KALAMAZOO, Mich. (AP) -- Nate Meyer kicked three field goals and
Western Michigan held the nation's leading running back to 25 yards
to beat Northern Illinois 16-14 on Saturday.
Not the Broncos of Western Michigan, evidently. The Broncos held Wolfe, the nation's leading rusher who had been averaging 223.8 yards per game heading into this weekend, to just 25 yards on 18 carries, perhaps dooming Wolfe's chance at the Heisman Trophy. Here is how Saturday's performance ranks among the (few) lowlights of Wolfe's career.
* -- First 3 games of college career
Huskies running back Garrett Wolfe, who had been averaging 223.8
rushing yards per game, had just 3 net yards 20 minutes into the
game. He finished with 25 yards on 18 carries -- an average of 1.4
yards per carry -- as his Heisman Trophy hopes were damaged.
Wolfe was held scoreless for the first time since last year.
Despite their defensive domination of Wolfe, the Broncos (4-2,
2-1 Mid-American) had to rally from a 7-0 deficit.
Meyer made three of his four field-goal tries, including a
40-yarder with 5:18 left that gave Western Michigan a 16-7 lead.
Western's only touchdown came on a 2-yard scoring pass from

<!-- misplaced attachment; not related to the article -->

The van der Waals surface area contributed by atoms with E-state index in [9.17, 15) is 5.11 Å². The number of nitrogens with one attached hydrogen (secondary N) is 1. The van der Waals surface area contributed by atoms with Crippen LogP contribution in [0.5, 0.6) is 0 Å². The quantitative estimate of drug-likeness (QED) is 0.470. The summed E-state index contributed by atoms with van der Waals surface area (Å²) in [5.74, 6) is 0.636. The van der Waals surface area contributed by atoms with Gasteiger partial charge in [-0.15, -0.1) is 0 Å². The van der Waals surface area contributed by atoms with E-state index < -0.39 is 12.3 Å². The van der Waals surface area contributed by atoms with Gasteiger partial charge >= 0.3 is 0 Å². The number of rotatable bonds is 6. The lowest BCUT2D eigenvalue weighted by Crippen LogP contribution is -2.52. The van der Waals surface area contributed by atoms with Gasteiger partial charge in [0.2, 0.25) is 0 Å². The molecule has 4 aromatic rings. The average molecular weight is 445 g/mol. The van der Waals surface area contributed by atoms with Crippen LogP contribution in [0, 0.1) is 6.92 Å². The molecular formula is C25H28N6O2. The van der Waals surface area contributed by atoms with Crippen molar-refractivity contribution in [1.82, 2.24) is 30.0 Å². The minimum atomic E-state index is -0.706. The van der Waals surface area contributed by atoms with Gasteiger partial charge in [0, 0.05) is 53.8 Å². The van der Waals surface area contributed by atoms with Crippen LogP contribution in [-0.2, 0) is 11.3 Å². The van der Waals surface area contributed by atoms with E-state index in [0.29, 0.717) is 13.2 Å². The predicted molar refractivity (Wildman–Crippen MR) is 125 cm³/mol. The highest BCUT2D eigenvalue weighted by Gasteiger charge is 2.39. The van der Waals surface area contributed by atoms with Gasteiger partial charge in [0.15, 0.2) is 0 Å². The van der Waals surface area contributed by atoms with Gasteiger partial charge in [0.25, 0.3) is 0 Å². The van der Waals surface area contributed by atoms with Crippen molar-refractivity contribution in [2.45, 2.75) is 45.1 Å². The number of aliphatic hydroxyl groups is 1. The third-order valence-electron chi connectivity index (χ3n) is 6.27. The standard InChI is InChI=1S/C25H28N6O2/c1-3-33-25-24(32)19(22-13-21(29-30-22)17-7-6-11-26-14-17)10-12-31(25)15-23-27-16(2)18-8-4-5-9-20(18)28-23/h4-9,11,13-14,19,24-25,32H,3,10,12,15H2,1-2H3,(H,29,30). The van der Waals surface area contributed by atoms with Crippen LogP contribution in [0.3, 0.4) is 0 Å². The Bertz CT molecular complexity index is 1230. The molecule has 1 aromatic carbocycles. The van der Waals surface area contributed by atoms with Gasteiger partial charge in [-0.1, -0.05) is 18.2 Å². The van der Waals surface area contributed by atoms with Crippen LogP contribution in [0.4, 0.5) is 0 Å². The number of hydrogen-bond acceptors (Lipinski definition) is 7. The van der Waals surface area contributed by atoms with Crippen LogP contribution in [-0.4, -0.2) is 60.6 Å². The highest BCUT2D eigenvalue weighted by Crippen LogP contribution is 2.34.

Ryan Cubit to redshirt freshman Matt Stevens. It was Stevens' first
Northern Illinois (4-3, 3-2) lost to the Broncos for the first
time since 2000.
Cubit tied a career high with 29 completions in 44 throws and
was intercepted once.
Wolfe caught five passes for 31 yards, but his difficulty in the
rushing game was glaring.
The 25 yards were his lowest rushing total since running for 24
against Maryland in his 2004 college debut. Until Saturday, he had
11 consecutive 100-yard games and 11 consecutive games in which he
scored a touchdown.
Overall, the Huskies had zero net rushing yards. The Broncos
totaled 129 rushing yards, led by Mark Bonds' 98, and nearly
doubled Northern Illinois' play total, 84-47.
The Huskies' 157 offensive yards marked its first sub-200 yard
total in nearly two years.
Through two weeks of satellite camps, the disorganized, money-grabs and the well-oiled events that have benefited both the players and coaches.
LB Hardy Nickerson Jr., who led Cal with 112 tackles last season, should make a smooth transition to Illinois, where his dad is the coordinator.
As Jim Harbaugh continues to lead the satellite camp charge, the SEC's indifference is a missed opportunity to expand its own recruiting footprint.
Archie Manning, the second overall pick in the 1971 NFL draft, became the first former player to receive the Liberty Bowl's highest honor.
Jim Harbaugh's unorthodox QB camp hosted No. 1 QB prospect, and Michigan commit, Dylan McCaffrey who impressed his future coach.
Tren'Davian Dickson, an ESPN 300 recruit who had enrolled at Baylor in January, is transferring to Houston, he confirmed to ESPN.com on Saturday.